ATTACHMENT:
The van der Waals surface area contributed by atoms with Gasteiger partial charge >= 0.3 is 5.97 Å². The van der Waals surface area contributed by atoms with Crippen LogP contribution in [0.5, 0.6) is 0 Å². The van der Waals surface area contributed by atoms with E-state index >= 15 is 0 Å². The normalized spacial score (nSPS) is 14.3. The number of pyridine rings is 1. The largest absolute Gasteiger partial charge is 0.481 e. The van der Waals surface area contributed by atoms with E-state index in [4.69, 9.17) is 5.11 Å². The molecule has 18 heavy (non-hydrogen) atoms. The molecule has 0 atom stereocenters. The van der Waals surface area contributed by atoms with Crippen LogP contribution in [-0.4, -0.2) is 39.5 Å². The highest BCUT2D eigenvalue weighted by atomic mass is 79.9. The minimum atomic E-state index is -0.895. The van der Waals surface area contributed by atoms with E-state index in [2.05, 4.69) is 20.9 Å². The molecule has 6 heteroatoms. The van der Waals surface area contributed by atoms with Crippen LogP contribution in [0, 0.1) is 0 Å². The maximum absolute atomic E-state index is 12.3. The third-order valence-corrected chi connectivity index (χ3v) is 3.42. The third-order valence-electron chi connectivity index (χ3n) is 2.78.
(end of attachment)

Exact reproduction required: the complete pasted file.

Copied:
The van der Waals surface area contributed by atoms with Gasteiger partial charge >= 0.3 is 5.97 Å². The van der Waals surface area contributed by atoms with Crippen LogP contribution in [0.5, 0.6) is 0 Å². The van der Waals surface area contributed by atoms with E-state index >= 15 is 0 Å². The normalized spacial score (nSPS) is 14.3. The number of pyridine rings is 1. The largest absolute Gasteiger partial charge is 0.481 e. The van der Waals surface area contributed by atoms with E-state index in [4.69, 9.17) is 5.11 Å². The molecule has 18 heavy (non-hydrogen) atoms. The molecule has 0 atom stereocenters. The van der Waals surface area contributed by atoms with Crippen LogP contribution in [-0.4, -0.2) is 39.5 Å². The highest BCUT2D eigenvalue weighted by atomic mass is 79.9. The minimum atomic E-state index is -0.895. The van der Waals surface area contributed by atoms with E-state index in [2.05, 4.69) is 20.9 Å². The molecule has 6 heteroatoms. The van der Waals surface area contributed by atoms with Crippen LogP contribution in [0, 0.1) is 0 Å². The maximum absolute atomic E-state index is 12.3. The third-order valence-corrected chi connectivity index (χ3v) is 3.42. The third-order valence-electron chi connectivity index (χ3n) is 2.78.